The Festival of the Horse – Part I 7/26/2010

If you love horses (which I do), can ride them (which I can’t), and can’t seem to ever get enough of them (which I never do) – the next two days of this blog are for you! 

I worked all day Friday at the Burroughs Lot – below the Grand Hotel – at the Festival of the Horse.  My official duty was to sell tickets out near the sidewalk (I was supposed to catch people as they walked by on their way to or from the Grand), and I think I did a pretty good job (considering if food for the family was based on my salesmanship, we would be in mighty big trouble).  The fact that horses were coming and going into the lot all day did a lot for business – the fact that all the horses were beautiful, graceful, and majestic didn’t hurt either!

Wearing my volunteer t-shirt, button, and apron, I was pretty mobile all day and able to wander from street to tent to arena at will.  Therefore, I took a LOT of photos, and I’m so excited to share them with you below.  The four events I photographed at the arena on Friday were the “Exodus” Music Kur, the Driving Demos, the Hunter Jumper Demos, and the Friesian Force: “Puttin’ on the Ritz” Musical Kur.

Now, I didn’t have a clue what a “kur” was when I saw that on the program.  I knew it had to do with music and horses, but the word was totally new to me.  To figure out what a kur is, I first had to understand dressage.  Dressage is the “path and destination of competitive horse training, with all levels from amateur to the Olympics.  Its fundamental purpose is to develop, through standardized progressive training methods, a horse’s natural ability and willingness to perform, maximizing its potential as a riding horse.  At the peak of a dressage horse’s gymnastic development, it can smoothly respond to a skilled rider’s minimal aids by performing the requested movement while remaining relaxed and appearing effortless.”  In other words, dressage is like a ballet for horses.   A “kur” is a relatively new element in dressage, in which riders choreograph the horses’ movements to specific selected music.

I didn’t get over to the “Exodus” Kur in time to photograph a lot of it, but I did get a few shots:

Maryanke on "Regina" and Michelle on "Gysbert".


Michelle - riding Gysbert, her 8-year old Friesian who was born in the Netherlands.

Maryanke - answering questions from the crowd and riding Regina, her 13-year-old Friesian, who will foal early next year. Maryanke calls Regina her "Rapunzel" because of the horse's long, flowing mane (41" at last measure). Friesians' manes are never cut.

The driving demonstrations were presented just off the Cadotte Street sidewalk and drew quite the crowd when the action began. 

Lined up and ready to go, the carriages await their turn through the driving course.

I believe these four Haflingers were the only horses participating in the festival that do not reside on Mackinac Island. To me, they look like beautiful miniature Palaminos.

Ben Mosley - driving two of the Grand Hotel Hackneys. Hackneys are born with this high-stepping gait.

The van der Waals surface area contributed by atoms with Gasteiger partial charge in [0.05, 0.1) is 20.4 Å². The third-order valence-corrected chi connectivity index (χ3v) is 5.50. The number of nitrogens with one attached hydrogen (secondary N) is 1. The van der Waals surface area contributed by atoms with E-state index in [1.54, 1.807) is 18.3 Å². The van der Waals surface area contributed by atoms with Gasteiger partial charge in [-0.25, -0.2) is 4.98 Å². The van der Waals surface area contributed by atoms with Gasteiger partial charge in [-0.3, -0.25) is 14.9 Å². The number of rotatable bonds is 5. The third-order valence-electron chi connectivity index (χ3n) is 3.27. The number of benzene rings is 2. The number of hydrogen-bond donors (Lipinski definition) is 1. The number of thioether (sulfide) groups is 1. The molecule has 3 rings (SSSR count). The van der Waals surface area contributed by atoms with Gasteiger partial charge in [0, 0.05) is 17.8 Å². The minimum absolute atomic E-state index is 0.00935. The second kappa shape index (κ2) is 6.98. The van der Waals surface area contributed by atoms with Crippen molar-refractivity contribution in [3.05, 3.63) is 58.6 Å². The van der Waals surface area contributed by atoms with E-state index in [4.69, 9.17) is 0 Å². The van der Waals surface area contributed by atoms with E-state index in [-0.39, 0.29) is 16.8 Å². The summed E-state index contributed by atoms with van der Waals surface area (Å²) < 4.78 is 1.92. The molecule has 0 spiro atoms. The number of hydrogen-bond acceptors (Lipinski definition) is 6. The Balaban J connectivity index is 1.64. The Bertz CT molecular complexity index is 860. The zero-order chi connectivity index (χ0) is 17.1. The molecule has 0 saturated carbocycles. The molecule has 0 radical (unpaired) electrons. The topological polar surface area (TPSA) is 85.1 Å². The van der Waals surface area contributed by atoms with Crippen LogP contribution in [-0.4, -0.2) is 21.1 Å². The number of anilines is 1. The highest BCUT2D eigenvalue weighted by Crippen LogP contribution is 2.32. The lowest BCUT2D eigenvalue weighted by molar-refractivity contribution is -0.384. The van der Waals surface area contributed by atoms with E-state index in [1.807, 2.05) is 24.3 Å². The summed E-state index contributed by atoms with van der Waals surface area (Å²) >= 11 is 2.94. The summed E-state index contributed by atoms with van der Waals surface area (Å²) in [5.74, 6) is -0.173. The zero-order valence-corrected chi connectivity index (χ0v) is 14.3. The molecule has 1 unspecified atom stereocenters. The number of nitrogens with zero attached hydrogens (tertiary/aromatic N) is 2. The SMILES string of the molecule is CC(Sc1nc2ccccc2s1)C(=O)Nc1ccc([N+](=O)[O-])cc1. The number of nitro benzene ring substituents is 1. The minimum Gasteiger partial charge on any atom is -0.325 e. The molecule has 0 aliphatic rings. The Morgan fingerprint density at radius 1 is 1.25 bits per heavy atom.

I was not standing where I could hear the information about this carriage, the horse, or its driver, but I couldn't pass up showing them just because of a little detail like that. Beautiful!

Another of Michelle's Friesians. Friesians are very versatile and can be trained for riding or for driving.

One of the most FUN events to watch was the 4-H Club students riding their ponies and horses for the Hunter and Jumping Demos.  I won’t post captions on these, as they pretty much speak for themselves.  These students ride horses that are themselves part of the 4-H program, on loan to the island during the summer.  The majority of them leave the island for the winter months and are used by 4-H Clubs in other parts of the state for training riders.





The last activity of the afternoon was the Friesian Force: “Puttin’ on the Ritz” Musical Kur.  The four horses trained together for weeks before this performance, and they were a huge hit.  The riders and their horses were dressed in tuxedos for the kur – I just wish I could play the music in the background as you look at these pics.  Again, no captions needed.










My friend Frankie - working the admissions table.

The Grand Hotel Hackneys leaving the Burroughs Lot to head back to the stables.

Our island vet, Doc Al, in his buggy, pulled by his two Standard Bred horses. One of these horses - Skip - is the sweetie who got jittery and pitched me out of a buggy last year. You can read that story at

 Tomorrow there will be photos from the Breed Horse Show and a few more random shots from this weekend.  Then on Wednesday – a vintage baseball game!  See you Tuesday morning!

8 thoughts on “The Festival of the Horse – Part I 7/26/2010

  1. Seeing the pictures of the Friesians rreminds me of the Lipizzaner horses we saw in FL last winter. It is amasing how these horses perform. Looks like everyone was having a good time.

  2. What wonderful pictures! It looks like you had a wonderful weekend! Those Friesians are so beautiful.. as were the costumes their riders had on. Happy Monday to you!

  3. All the horses seem to move with such grace. They are absolutely beautiful. I wish I could of heard the music but I think I heard a little of puttin on the ritz, oh wait, that was me humming. 😉 Love, love, love the pictures.

  4. Beautiful horses, beautiful day, beautiful pictures! I’m so glad to hear abou tthis festival. Maybe I can actually make it in a couple of years. What fun!
    And thank you Patrick, for the link to Facebook. More fun!

  5. How cool!! I live on the western end of the UP and have only made it to the island once. Will most definitely have to try and make it for the festival within the next couple of years!

    Great blog! Came across it on facebook post.

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